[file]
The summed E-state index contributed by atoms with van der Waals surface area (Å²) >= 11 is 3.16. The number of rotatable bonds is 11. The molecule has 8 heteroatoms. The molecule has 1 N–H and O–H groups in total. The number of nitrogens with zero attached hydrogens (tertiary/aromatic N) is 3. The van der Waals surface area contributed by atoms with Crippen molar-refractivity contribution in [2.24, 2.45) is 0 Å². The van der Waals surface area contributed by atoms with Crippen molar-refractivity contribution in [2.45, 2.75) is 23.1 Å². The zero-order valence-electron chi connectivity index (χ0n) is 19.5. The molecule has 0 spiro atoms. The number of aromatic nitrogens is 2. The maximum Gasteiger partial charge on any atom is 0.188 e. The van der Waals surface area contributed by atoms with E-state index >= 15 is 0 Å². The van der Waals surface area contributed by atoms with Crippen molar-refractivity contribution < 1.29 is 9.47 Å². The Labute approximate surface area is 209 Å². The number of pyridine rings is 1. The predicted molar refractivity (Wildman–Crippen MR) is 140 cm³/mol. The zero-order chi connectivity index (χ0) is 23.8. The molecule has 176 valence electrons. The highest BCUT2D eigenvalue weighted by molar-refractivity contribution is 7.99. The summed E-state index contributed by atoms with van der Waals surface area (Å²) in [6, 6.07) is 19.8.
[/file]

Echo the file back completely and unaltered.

The summed E-state index contributed by atoms with van der Waals surface area (Å²) >= 11 is 3.16. The number of rotatable bonds is 11. The molecule has 8 heteroatoms. The molecule has 1 N–H and O–H groups in total. The number of nitrogens with zero attached hydrogens (tertiary/aromatic N) is 3. The van der Waals surface area contributed by atoms with Crippen molar-refractivity contribution in [2.24, 2.45) is 0 Å². The van der Waals surface area contributed by atoms with Crippen molar-refractivity contribution in [2.45, 2.75) is 23.1 Å². The zero-order valence-electron chi connectivity index (χ0n) is 19.5. The molecule has 0 spiro atoms. The number of aromatic nitrogens is 2. The maximum Gasteiger partial charge on any atom is 0.188 e. The van der Waals surface area contributed by atoms with E-state index >= 15 is 0 Å². The van der Waals surface area contributed by atoms with Crippen molar-refractivity contribution < 1.29 is 9.47 Å². The Labute approximate surface area is 209 Å². The number of pyridine rings is 1. The predicted molar refractivity (Wildman–Crippen MR) is 140 cm³/mol. The zero-order chi connectivity index (χ0) is 23.8. The molecule has 176 valence electrons. The highest BCUT2D eigenvalue weighted by molar-refractivity contribution is 7.99. The summed E-state index contributed by atoms with van der Waals surface area (Å²) in [6, 6.07) is 19.8.